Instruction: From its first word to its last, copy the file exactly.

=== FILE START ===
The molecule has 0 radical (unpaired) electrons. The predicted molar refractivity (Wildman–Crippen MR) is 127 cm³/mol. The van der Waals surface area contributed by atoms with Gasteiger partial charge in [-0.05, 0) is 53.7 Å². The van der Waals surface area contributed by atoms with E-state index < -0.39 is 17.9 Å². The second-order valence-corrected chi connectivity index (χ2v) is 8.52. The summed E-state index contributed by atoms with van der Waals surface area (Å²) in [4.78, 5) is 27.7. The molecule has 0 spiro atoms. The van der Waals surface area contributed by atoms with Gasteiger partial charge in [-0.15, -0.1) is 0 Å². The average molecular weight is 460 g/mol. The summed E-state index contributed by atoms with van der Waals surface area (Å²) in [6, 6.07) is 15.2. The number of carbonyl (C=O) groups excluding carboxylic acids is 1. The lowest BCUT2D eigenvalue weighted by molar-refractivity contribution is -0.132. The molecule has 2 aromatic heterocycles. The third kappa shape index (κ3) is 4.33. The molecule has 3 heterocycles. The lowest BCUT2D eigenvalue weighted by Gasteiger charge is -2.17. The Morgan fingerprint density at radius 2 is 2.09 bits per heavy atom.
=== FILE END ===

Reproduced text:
The molecule has 0 radical (unpaired) electrons. The predicted molar refractivity (Wildman–Crippen MR) is 127 cm³/mol. The van der Waals surface area contributed by atoms with Gasteiger partial charge in [-0.05, 0) is 53.7 Å². The van der Waals surface area contributed by atoms with E-state index < -0.39 is 17.9 Å². The second-order valence-corrected chi connectivity index (χ2v) is 8.52. The summed E-state index contributed by atoms with van der Waals surface area (Å²) in [4.78, 5) is 27.7. The molecule has 0 spiro atoms. The van der Waals surface area contributed by atoms with Gasteiger partial charge in [-0.15, -0.1) is 0 Å². The average molecular weight is 460 g/mol. The summed E-state index contributed by atoms with van der Waals surface area (Å²) in [6, 6.07) is 15.2. The number of carbonyl (C=O) groups excluding carboxylic acids is 1. The lowest BCUT2D eigenvalue weighted by molar-refractivity contribution is -0.132. The molecule has 2 aromatic heterocycles. The third kappa shape index (κ3) is 4.33. The molecule has 3 heterocycles. The lowest BCUT2D eigenvalue weighted by Gasteiger charge is -2.17. The Morgan fingerprint density at radius 2 is 2.09 bits per heavy atom.